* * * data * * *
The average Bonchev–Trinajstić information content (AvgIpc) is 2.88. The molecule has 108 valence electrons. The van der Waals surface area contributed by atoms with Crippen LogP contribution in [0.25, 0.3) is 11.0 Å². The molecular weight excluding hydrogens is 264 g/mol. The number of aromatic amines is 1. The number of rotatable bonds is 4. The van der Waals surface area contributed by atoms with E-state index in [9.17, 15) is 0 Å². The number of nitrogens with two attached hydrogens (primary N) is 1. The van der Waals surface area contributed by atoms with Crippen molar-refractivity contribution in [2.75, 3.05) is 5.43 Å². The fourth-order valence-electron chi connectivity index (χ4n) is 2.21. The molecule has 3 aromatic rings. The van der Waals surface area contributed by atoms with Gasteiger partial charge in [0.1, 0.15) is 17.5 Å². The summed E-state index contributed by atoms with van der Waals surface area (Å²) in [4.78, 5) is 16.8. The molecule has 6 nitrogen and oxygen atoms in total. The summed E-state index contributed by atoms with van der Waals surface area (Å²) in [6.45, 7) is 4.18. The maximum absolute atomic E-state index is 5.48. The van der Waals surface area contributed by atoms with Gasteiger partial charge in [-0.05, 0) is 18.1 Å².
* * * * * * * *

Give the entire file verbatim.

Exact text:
The average Bonchev–Trinajstić information content (AvgIpc) is 2.88. The molecule has 108 valence electrons. The van der Waals surface area contributed by atoms with Crippen LogP contribution in [0.25, 0.3) is 11.0 Å². The molecular weight excluding hydrogens is 264 g/mol. The number of aromatic amines is 1. The number of rotatable bonds is 4. The van der Waals surface area contributed by atoms with E-state index in [9.17, 15) is 0 Å². The number of nitrogens with two attached hydrogens (primary N) is 1. The van der Waals surface area contributed by atoms with Crippen molar-refractivity contribution in [2.75, 3.05) is 5.43 Å². The fourth-order valence-electron chi connectivity index (χ4n) is 2.21. The molecule has 3 aromatic rings. The van der Waals surface area contributed by atoms with Gasteiger partial charge in [0.1, 0.15) is 17.5 Å². The summed E-state index contributed by atoms with van der Waals surface area (Å²) in [4.78, 5) is 16.8. The molecule has 6 nitrogen and oxygen atoms in total. The summed E-state index contributed by atoms with van der Waals surface area (Å²) in [6.45, 7) is 4.18. The maximum absolute atomic E-state index is 5.48. The van der Waals surface area contributed by atoms with Gasteiger partial charge in [-0.05, 0) is 18.1 Å².